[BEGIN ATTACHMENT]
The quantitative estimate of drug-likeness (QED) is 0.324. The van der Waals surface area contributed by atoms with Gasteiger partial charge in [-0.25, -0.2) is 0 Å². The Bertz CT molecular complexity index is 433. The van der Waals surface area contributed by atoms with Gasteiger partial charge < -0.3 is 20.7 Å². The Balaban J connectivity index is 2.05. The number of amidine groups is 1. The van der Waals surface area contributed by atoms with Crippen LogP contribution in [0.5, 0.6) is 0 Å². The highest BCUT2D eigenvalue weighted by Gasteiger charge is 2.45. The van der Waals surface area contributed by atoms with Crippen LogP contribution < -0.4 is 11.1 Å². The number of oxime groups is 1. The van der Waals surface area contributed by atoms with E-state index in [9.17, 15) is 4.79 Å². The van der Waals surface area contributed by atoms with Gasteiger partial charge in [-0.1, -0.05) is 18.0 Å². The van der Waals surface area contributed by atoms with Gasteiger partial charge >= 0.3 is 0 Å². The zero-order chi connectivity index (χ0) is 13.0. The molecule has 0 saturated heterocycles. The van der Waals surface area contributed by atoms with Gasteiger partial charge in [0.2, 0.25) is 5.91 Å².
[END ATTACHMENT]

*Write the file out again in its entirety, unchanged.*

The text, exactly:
The quantitative estimate of drug-likeness (QED) is 0.324. The van der Waals surface area contributed by atoms with Gasteiger partial charge in [-0.25, -0.2) is 0 Å². The Bertz CT molecular complexity index is 433. The van der Waals surface area contributed by atoms with Gasteiger partial charge < -0.3 is 20.7 Å². The Balaban J connectivity index is 2.05. The number of amidine groups is 1. The van der Waals surface area contributed by atoms with Crippen LogP contribution in [0.5, 0.6) is 0 Å². The highest BCUT2D eigenvalue weighted by Gasteiger charge is 2.45. The van der Waals surface area contributed by atoms with Crippen LogP contribution < -0.4 is 11.1 Å². The number of oxime groups is 1. The van der Waals surface area contributed by atoms with E-state index in [9.17, 15) is 4.79 Å². The van der Waals surface area contributed by atoms with Gasteiger partial charge in [-0.1, -0.05) is 18.0 Å². The van der Waals surface area contributed by atoms with Gasteiger partial charge >= 0.3 is 0 Å². The zero-order chi connectivity index (χ0) is 13.0. The molecule has 0 saturated heterocycles. The van der Waals surface area contributed by atoms with Gasteiger partial charge in [0.2, 0.25) is 5.91 Å².